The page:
10 signs you rode the TTC in the 1980s
The TTC can be a storehouse of nostalgia for people who grew up in Toronto. Given that this particular brand of longing isn't necessarily related to happy memories so much as past experiences that at one point became familiar to us, things like red subway cars, Vitrolite tiles, and the rubbery smell of an old TTC bus can invoke strong feelings despite their relative banality.
Here are 10 signs you rode the TTC in the 1980s.
1. You still remember the lights going out on the old Gloucester Trains. The last G-series trains were scrapped in the fall of 1990, which means '80s kids still have vivid memories of their bright red exterior and the propensity for the lights to go out mid-tunnel, casting the train in blackness.
2. You recall a dazzling light display at Yorkdale Station in the form of Michael Hayden's Arc en Ciel, a multi-coloured neon installation that lit up each time a train entered the station. Minor water damage led the TTC to dismantle it in the 1990s.
3. The last stop on the Spadina Line was Wilson. Downsview Station didn't open until 1996. Can you imagine what the commute to York was like back then, having to take a bus from Wilson? Shudder.
4. Most subway cars featured a private seat behind the driver's booth. You won't find these amazing seats on the TTC's current fleet of subway cars no matter what the model, but back when the the H-series cars were on the rails one could always dream of snoozing without the possibility of awkward human contact.
5. You remember the black bench seats on the old Fishbowl buses. In fact, you remember a whole lot of these fishbowl buses in general. They ruled the road. But the early ones had that awful black seating with red/pink trim that smelled a bit like tar on a hot day.
6. Spadina Station had an airport-like moving sidewalk. Oh the fun one could get up to riding a bike along this thing. Constantly on the fritz and not widely used, the 150 metre walkway was the only one of its kind on the TTC. It was removed in 2004, though the "Please Hold Handrail" signs remain.
7. ALRV streetcars were new and exciting. While a prototype double streetcar (or Articulated Light Rail Vehicle) hit the streets in Toronto in 1982 shortly after the CLRV streetcars arrived en masse, it wasn't until 1987 that the main fleet was delivered. While these rail warriors seem like relics now, they were a welcome sight given that the ancient PCCs were still riding the rails in the 1970s (and beyond).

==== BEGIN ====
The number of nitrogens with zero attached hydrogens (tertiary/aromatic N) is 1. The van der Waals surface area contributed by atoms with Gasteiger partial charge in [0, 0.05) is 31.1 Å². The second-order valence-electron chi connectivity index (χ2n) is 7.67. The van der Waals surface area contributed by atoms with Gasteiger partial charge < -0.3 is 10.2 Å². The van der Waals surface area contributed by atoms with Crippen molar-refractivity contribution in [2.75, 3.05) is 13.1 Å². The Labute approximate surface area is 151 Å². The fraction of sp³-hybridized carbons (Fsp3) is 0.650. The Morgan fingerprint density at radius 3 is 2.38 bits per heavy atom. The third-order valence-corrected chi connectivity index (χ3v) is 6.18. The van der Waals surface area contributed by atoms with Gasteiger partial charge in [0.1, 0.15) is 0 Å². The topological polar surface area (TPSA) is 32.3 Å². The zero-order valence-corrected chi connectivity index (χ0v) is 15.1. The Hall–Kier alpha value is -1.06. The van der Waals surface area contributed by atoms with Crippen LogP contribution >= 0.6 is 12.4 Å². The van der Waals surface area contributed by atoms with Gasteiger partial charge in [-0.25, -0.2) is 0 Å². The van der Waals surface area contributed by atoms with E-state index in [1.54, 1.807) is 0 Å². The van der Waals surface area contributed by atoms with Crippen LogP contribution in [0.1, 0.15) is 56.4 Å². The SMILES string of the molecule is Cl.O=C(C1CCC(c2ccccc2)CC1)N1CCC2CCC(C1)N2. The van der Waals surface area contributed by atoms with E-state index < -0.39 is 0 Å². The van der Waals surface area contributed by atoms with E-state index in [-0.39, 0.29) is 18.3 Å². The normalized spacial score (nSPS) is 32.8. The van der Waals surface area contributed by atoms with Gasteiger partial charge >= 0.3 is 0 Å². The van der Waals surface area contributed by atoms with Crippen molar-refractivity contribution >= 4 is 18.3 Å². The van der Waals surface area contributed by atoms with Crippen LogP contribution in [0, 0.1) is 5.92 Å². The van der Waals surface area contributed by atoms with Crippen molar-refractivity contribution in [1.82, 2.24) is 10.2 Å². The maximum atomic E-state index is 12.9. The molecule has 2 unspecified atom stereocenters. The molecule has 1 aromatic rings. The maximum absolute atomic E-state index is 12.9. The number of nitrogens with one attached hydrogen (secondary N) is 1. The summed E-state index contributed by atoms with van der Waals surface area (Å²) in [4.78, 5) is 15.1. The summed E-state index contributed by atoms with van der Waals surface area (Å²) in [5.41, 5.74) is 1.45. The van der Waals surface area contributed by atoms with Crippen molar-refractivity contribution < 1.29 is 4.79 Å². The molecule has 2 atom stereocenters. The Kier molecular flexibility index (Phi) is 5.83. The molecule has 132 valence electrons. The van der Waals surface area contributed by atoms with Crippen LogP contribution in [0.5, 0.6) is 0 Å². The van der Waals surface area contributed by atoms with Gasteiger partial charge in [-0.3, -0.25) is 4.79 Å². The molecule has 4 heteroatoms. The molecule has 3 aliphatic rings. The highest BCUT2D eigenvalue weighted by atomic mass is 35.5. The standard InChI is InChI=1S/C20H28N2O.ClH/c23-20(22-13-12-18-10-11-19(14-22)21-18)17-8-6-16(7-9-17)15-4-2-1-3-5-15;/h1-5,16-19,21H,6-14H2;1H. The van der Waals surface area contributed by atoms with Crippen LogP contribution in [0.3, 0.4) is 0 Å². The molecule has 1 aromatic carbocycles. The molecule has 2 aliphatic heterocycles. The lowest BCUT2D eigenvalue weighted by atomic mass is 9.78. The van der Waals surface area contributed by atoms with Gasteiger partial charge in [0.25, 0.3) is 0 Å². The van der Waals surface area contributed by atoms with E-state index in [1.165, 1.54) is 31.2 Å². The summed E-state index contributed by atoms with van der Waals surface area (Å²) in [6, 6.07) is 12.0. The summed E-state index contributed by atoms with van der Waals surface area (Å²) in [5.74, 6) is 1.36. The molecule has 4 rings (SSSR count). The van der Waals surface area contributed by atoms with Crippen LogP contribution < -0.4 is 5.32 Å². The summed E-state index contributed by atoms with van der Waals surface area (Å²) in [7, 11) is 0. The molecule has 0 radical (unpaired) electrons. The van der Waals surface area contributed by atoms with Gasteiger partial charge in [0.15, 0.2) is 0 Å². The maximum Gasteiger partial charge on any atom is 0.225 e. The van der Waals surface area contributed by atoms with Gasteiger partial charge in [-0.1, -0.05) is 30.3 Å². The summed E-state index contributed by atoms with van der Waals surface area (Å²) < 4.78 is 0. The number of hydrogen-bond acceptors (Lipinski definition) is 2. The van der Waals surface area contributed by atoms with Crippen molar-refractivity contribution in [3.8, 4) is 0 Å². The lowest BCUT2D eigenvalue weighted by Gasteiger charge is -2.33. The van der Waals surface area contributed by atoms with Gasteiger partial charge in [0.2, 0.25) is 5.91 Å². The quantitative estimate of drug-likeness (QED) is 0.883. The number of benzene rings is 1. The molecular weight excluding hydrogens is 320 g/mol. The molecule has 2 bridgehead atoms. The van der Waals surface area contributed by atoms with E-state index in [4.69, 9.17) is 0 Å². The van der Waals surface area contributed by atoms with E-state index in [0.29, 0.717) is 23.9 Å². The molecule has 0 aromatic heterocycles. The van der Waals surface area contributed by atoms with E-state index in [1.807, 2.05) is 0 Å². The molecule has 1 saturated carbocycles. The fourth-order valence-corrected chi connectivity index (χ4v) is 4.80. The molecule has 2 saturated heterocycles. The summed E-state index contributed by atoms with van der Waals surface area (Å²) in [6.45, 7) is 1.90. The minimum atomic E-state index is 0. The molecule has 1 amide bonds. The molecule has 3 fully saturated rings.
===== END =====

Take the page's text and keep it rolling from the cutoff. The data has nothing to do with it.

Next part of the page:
8. Spoons' Romantic Traffic made the subway seem cool for once. It's one of the all time best Toronto music videos and somehow managed to allow people to imagine commuting on the TTC as something more than a perfunctory exercise. Sure, the hairstyles look hilarious, but these subway scenes are the stuff of instant nostalgia.
9. Vitrolite tile could still be spotted at many downtown subway stations. Notice something about the appearance of Bloor Station in the video above? Yeah, it was still outfitted in the old bathroom-style tiles. By the end of the decade, almost all of the original interiors had been replaced with the designs we encounter now.
10. You know why it is that there's a song called Spadina Bus. The quirkiest Toronto anthem of all time is strange for a few reasons, one of which is the fact that buses no longer operate on Spadina Avenue. But they did in 1986 when the eponymous ditty was released! Between 1948 and 1997 Spadina was serviced by buses, which allowed the Shuffle Demons to immortalize the 77 route in 1986.
What did I miss? Add your memories of riding the TTC in the 1980s via the comments.
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